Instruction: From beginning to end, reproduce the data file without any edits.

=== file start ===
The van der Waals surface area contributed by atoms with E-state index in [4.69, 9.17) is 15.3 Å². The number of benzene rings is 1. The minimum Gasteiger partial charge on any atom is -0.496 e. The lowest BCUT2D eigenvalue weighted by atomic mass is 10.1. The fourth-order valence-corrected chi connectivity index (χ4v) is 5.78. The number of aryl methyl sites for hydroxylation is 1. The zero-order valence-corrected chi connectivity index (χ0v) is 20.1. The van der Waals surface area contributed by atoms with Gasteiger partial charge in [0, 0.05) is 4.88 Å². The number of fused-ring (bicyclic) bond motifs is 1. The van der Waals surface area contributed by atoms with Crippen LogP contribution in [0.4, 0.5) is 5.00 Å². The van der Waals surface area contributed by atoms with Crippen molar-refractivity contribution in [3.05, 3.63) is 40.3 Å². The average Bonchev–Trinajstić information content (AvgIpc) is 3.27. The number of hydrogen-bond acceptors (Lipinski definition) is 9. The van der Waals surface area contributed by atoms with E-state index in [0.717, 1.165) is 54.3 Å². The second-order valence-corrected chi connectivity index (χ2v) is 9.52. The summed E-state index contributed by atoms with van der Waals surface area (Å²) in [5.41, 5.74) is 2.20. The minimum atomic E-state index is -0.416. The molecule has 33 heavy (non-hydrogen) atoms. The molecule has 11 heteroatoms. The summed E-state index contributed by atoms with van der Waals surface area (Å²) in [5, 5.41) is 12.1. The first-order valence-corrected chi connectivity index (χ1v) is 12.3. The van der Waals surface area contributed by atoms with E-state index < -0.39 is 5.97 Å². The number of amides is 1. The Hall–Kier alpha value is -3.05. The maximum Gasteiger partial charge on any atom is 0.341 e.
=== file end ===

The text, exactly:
The van der Waals surface area contributed by atoms with E-state index in [4.69, 9.17) is 15.3 Å². The number of benzene rings is 1. The minimum Gasteiger partial charge on any atom is -0.496 e. The lowest BCUT2D eigenvalue weighted by atomic mass is 10.1. The fourth-order valence-corrected chi connectivity index (χ4v) is 5.78. The number of aryl methyl sites for hydroxylation is 1. The zero-order valence-corrected chi connectivity index (χ0v) is 20.1. The van der Waals surface area contributed by atoms with Gasteiger partial charge in [0, 0.05) is 4.88 Å². The number of fused-ring (bicyclic) bond motifs is 1. The van der Waals surface area contributed by atoms with Crippen LogP contribution in [0.4, 0.5) is 5.00 Å². The van der Waals surface area contributed by atoms with Crippen molar-refractivity contribution in [3.05, 3.63) is 40.3 Å². The average Bonchev–Trinajstić information content (AvgIpc) is 3.27. The number of hydrogen-bond acceptors (Lipinski definition) is 9. The van der Waals surface area contributed by atoms with E-state index in [0.717, 1.165) is 54.3 Å². The second-order valence-corrected chi connectivity index (χ2v) is 9.52. The summed E-state index contributed by atoms with van der Waals surface area (Å²) in [5.41, 5.74) is 2.20. The minimum atomic E-state index is -0.416. The molecule has 33 heavy (non-hydrogen) atoms. The molecule has 11 heteroatoms. The summed E-state index contributed by atoms with van der Waals surface area (Å²) in [5, 5.41) is 12.1. The first-order valence-corrected chi connectivity index (χ1v) is 12.3. The van der Waals surface area contributed by atoms with E-state index < -0.39 is 5.97 Å². The number of amides is 1. The Hall–Kier alpha value is -3.05. The maximum Gasteiger partial charge on any atom is 0.341 e.